What is "a few months ago"? Two months? Five? Nine? When did her husband die?

Not everyone who loses a loved one needs grief counseling. In fact, for some the experience of being with a lot of other people in grief may be counterproductive. And certainly not everyone who is sad over the loss of a spouse needs antidepressants.

Once upon a time we understood that mourning was natural and to be expected. We even had special clothing that identified those in mourning, so others could be extra patient, and not take outbursts personally. We did not expect widows to "get over it" or "pull yourself together" in a few months. We did not insist or trick people into seeing a doctor. Any kind of counseling was up to the individual.

Sanity, I think it is wonderful that you are keeping an eye on Mom. She needs your concern and patience and understanding now more than ever. Continue to monitor her situation closely. At some point some intervention may be needed, and it may become clear that her behavior stems from some other problems in addition to the mourning. But for now I think I'd I refrain from any suggestions that there is something wrong with her that she needs treatment for. She needs time to heal. She needs your support. She needs hugs, and phone calls, and visits. (At least that is what I need.)

If she is still having inappropriate outbursts and crying jags in several months, and particularly if her alcohol use is becoming problematic, then it may be time to gently direct her to some help.
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Is the drinking at night a new behavior? The drinking, the crying, recently losing her spouse and the forgetfulness are all tied in I would imagine. And if your mom is on medication the drinking can be hazzardous to her.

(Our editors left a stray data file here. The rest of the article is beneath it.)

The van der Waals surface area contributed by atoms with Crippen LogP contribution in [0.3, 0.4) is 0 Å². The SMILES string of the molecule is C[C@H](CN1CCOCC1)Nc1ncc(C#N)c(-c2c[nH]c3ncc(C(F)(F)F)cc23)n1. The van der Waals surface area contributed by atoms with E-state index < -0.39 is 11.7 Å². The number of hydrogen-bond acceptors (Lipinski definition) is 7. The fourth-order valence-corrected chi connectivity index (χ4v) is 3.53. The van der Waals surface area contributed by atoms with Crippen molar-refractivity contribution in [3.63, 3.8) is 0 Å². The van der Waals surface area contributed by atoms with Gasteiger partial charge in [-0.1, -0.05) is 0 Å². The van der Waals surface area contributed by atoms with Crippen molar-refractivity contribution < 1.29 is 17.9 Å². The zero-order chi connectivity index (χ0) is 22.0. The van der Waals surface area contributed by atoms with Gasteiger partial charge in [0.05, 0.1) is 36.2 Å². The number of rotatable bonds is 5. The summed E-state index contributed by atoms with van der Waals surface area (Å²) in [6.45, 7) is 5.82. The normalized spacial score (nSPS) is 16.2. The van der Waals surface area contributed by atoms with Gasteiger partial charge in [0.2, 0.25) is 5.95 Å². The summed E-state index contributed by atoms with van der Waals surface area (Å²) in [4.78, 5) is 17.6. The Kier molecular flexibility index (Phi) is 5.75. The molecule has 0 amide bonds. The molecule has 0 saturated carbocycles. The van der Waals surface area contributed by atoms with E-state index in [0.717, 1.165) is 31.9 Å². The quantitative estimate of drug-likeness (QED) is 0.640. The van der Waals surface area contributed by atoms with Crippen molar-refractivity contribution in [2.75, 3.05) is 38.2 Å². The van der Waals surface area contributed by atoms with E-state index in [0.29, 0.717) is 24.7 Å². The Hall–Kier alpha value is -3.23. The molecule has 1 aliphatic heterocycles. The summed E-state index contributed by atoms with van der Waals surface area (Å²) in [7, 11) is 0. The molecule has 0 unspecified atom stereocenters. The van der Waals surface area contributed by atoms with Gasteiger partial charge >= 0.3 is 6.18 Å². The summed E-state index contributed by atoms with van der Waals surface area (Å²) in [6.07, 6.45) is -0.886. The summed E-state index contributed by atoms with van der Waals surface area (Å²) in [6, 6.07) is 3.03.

Who wouldn't be depressed after the loss of their spouse? But maybe a trip to the Dr. would be in order considering all of this stuff she has going on. An anti-depressant might be able to help her through this but not if she's drinking more than she usually does.

Crying when she lost her car could be from embarassment, a stressor on top of having just lost her husband. And anger is a very real symptom of grief.

She has a lot going on and it sounds like it all stems from grief. Address the grief and maybe some of these other behaviors will work themselves out. Would she consider grief counseling? Even just short-term. Maybe you could call ahead to her Dr., let them know what's going on, and see if they won't consider helping you in encouraging your mom to go to grief counseling, this way you don't have to have a confrontation in the Dr.'s office with your mom. Have the Dr. be the bad guy who suggests counseling. In my experience in taking care of my widdowed father Dr.'s are always agreeable to being the bad guy. When I knew my dad needed to stop driving but he wouldn't listen to me I called ahead to his cardiologist, whom he had a check-up with, and explained the situation and the Dr. is the one who suggested my dad stop driving and my dad listened to the Dr. Hearing something from a Dr. is not the same as hearing it from your adult child. We're still their children and don't know anything.